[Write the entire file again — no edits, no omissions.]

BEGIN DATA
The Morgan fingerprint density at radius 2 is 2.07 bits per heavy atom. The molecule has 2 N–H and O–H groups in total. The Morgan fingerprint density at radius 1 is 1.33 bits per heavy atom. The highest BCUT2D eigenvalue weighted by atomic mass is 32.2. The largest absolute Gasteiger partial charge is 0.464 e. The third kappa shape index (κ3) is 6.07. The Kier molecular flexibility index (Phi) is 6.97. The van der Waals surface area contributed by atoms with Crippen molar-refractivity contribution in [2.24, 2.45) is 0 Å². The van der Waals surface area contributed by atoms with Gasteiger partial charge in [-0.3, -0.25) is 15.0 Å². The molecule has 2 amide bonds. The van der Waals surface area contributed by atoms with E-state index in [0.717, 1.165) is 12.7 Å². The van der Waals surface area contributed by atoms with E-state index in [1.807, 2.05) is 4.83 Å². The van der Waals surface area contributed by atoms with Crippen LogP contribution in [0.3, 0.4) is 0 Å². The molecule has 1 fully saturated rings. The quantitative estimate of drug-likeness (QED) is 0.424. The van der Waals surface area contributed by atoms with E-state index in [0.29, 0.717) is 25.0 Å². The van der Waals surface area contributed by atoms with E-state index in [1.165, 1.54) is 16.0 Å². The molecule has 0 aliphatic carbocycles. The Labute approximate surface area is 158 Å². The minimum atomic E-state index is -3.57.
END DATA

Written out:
The Morgan fingerprint density at radius 2 is 2.07 bits per heavy atom. The molecule has 2 N–H and O–H groups in total. The Morgan fingerprint density at radius 1 is 1.33 bits per heavy atom. The highest BCUT2D eigenvalue weighted by atomic mass is 32.2. The largest absolute Gasteiger partial charge is 0.464 e. The third kappa shape index (κ3) is 6.07. The Kier molecular flexibility index (Phi) is 6.97. The van der Waals surface area contributed by atoms with Crippen molar-refractivity contribution in [2.24, 2.45) is 0 Å². The van der Waals surface area contributed by atoms with Gasteiger partial charge in [-0.3, -0.25) is 15.0 Å². The molecule has 2 amide bonds. The van der Waals surface area contributed by atoms with E-state index in [0.717, 1.165) is 12.7 Å². The van der Waals surface area contributed by atoms with E-state index in [1.807, 2.05) is 4.83 Å². The van der Waals surface area contributed by atoms with Crippen LogP contribution in [0.3, 0.4) is 0 Å². The molecule has 1 fully saturated rings. The quantitative estimate of drug-likeness (QED) is 0.424. The van der Waals surface area contributed by atoms with E-state index in [0.29, 0.717) is 25.0 Å². The van der Waals surface area contributed by atoms with E-state index in [1.165, 1.54) is 16.0 Å². The molecule has 0 aliphatic carbocycles. The Labute approximate surface area is 158 Å². The minimum atomic E-state index is -3.57.